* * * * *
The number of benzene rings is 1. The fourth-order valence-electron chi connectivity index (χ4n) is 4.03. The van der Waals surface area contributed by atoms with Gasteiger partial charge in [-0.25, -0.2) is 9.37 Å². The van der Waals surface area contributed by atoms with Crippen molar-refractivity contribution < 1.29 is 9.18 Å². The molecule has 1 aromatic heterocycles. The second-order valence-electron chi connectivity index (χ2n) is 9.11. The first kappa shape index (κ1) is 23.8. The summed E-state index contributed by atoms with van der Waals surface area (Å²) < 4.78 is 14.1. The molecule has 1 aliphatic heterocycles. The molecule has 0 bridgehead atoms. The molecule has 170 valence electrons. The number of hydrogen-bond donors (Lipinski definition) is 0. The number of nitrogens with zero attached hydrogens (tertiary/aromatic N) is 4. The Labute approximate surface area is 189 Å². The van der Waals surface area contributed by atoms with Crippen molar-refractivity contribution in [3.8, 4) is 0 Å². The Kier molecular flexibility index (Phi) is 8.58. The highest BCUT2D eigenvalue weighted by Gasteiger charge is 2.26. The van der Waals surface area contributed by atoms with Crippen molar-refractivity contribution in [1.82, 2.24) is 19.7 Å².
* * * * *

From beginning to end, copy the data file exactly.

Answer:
The number of benzene rings is 1. The fourth-order valence-electron chi connectivity index (χ4n) is 4.03. The van der Waals surface area contributed by atoms with Gasteiger partial charge in [-0.25, -0.2) is 9.37 Å². The van der Waals surface area contributed by atoms with Crippen molar-refractivity contribution < 1.29 is 9.18 Å². The molecule has 1 aromatic heterocycles. The second-order valence-electron chi connectivity index (χ2n) is 9.11. The first kappa shape index (κ1) is 23.8. The summed E-state index contributed by atoms with van der Waals surface area (Å²) < 4.78 is 14.1. The molecule has 1 aliphatic heterocycles. The molecule has 0 bridgehead atoms. The molecule has 170 valence electrons. The number of hydrogen-bond donors (Lipinski definition) is 0. The number of nitrogens with zero attached hydrogens (tertiary/aromatic N) is 4. The Labute approximate surface area is 189 Å². The van der Waals surface area contributed by atoms with Crippen molar-refractivity contribution in [3.8, 4) is 0 Å². The Kier molecular flexibility index (Phi) is 8.58. The highest BCUT2D eigenvalue weighted by Gasteiger charge is 2.26. The van der Waals surface area contributed by atoms with Crippen molar-refractivity contribution in [1.82, 2.24) is 19.7 Å².